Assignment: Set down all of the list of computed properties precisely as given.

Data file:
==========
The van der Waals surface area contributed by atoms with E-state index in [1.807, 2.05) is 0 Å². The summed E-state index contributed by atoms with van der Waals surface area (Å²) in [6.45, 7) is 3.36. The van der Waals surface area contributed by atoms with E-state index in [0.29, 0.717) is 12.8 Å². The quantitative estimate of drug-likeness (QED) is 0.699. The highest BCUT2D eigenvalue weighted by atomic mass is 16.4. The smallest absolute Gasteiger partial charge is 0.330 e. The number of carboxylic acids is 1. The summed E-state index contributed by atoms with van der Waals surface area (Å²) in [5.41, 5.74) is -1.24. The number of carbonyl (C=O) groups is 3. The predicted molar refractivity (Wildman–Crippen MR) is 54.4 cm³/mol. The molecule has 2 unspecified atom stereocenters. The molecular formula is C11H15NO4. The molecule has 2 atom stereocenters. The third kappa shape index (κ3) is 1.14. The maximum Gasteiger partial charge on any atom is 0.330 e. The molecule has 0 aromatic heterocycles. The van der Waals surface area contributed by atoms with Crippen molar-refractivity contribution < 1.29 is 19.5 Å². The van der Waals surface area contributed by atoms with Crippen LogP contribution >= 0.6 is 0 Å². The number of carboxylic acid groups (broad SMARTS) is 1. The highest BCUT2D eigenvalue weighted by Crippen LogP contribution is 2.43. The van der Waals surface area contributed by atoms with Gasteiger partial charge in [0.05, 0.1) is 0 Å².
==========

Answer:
The van der Waals surface area contributed by atoms with E-state index in [1.807, 2.05) is 0 Å². The summed E-state index contributed by atoms with van der Waals surface area (Å²) in [6.45, 7) is 3.36. The van der Waals surface area contributed by atoms with E-state index in [0.29, 0.717) is 12.8 Å². The quantitative estimate of drug-likeness (QED) is 0.699. The highest BCUT2D eigenvalue weighted by atomic mass is 16.4. The smallest absolute Gasteiger partial charge is 0.330 e. The number of carboxylic acids is 1. The summed E-state index contributed by atoms with van der Waals surface area (Å²) in [5.41, 5.74) is -1.24. The number of carbonyl (C=O) groups is 3. The predicted molar refractivity (Wildman–Crippen MR) is 54.4 cm³/mol. The molecule has 2 unspecified atom stereocenters. The molecular formula is C11H15NO4. The molecule has 2 atom stereocenters. The third kappa shape index (κ3) is 1.14. The maximum Gasteiger partial charge on any atom is 0.330 e. The molecule has 0 aromatic heterocycles. The van der Waals surface area contributed by atoms with Crippen molar-refractivity contribution < 1.29 is 19.5 Å². The van der Waals surface area contributed by atoms with Crippen LogP contribution >= 0.6 is 0 Å². The number of carboxylic acid groups (broad SMARTS) is 1. The highest BCUT2D eigenvalue weighted by Crippen LogP contribution is 2.43. The van der Waals surface area contributed by atoms with Gasteiger partial charge in [0.05, 0.1) is 0 Å².